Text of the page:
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The Daily Dispatch: January 13, 1864., [Electronic resource] 2 0 Browse Search
The Daily Dispatch: January 28, 1861., [Electronic resource] 1 1 Browse Search
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Thomas Wentworth Higginson, Afternoon landscape: poems and translations, The last Palatine light. (search)
The last Palatine light. [One of the best-known traditions of our Atlantic coast is that of the Palatine light, popularly associated with the wreck, off Block Island in 1720, of a ship bearing emigrants from the German Palatinates. The light is reported as appearing at irregular intervals for more than a century, and was last seen in 1832. Its appearance is minutely described by an eye-witness, a resident physician, who saw it Dec. 20, 1810. See Sheffield: Block Island, p. 42.] RogerBlock Island, p. 42.] Roger Harlakenden climbed the hill Where no other fisherman dared to go; The east-wind was blowing bitter and chill, Sheer was the cliff and the footing slow; Handgrip on rock and knee on the sod,-- At last on the headland's height he trod. In the days of the pirates three footpaths led To that dizzy cliff; but now there was none Save for the fox, the goat, and the bird: One path o'er the seaweeds green and red; From high-water mark to the cave-mouth, one; And thence o'er the Pirates' Hill, the thir
Laura E. Richards, Maud Howe, Florence Howe Hall, Julia Ward Howe, 1819-1910, in two volumes, with portraits and other illustrations: volume 1, Chapter 1: Ancestral (search)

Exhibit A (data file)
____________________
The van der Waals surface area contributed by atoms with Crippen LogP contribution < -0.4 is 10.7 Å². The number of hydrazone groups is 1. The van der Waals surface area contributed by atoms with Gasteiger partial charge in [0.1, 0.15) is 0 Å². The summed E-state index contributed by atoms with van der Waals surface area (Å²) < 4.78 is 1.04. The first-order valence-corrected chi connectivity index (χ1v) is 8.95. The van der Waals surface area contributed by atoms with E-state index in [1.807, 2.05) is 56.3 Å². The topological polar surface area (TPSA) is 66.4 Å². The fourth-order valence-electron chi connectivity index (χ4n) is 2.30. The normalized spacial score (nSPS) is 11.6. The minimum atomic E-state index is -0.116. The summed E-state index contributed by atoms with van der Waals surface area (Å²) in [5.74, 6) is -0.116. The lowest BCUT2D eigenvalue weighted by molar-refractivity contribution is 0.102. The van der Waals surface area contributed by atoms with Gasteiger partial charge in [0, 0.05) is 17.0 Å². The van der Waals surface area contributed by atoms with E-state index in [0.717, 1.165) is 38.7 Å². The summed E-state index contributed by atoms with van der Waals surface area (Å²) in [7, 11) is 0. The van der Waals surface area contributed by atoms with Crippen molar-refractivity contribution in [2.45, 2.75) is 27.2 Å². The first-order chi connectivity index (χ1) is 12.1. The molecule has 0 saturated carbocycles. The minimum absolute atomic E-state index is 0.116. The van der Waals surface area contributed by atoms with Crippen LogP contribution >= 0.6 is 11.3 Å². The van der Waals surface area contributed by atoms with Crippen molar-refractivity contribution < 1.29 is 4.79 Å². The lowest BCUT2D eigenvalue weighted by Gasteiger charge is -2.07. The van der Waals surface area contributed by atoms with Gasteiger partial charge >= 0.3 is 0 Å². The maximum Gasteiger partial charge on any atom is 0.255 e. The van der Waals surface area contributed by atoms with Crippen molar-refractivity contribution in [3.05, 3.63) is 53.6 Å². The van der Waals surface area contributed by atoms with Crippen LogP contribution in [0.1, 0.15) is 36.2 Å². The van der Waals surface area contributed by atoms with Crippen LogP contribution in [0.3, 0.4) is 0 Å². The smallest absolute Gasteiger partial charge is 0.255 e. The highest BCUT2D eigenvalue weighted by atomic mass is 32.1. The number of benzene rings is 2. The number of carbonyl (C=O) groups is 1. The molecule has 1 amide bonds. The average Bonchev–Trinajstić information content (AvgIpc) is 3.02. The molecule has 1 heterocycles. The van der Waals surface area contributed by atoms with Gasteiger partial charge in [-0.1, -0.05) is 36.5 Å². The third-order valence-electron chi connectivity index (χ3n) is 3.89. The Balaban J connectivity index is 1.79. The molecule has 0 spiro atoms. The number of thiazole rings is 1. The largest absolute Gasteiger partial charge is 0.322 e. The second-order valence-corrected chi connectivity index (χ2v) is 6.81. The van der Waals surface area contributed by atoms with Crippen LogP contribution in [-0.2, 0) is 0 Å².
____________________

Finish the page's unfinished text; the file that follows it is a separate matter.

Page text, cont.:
and wrote the official account of the last-named battle, which may be found in Washington's correspondence. During the terrible winter at Valley Forge, Lieutenant-Colonel Ward obtained a month's furlough, wooed and married his cousin, Phoebe Greene (daughter of Governor William Greene, of Rhode Island, and of the beautiful Catherine Ray, Granddaughter of Simon Ray, one of the original owners of the island. He was pressed in a cheese-press on account of his religious opinions. of Block Island), and returned to the snows and starvation of the winter camp. Our mother was very proud of her great-grandmother Catherine's memory, treasured her rat-tail spoons and her wedding stockings of orange silk, and was fond of telling how Benjamin Franklin admired and corresponded with her. Some of Franklin's letters have been preserved. He speaks of his wife as the old lady, but says he has got so used to her faults that they are like his own — he does not recognize them any more. In one l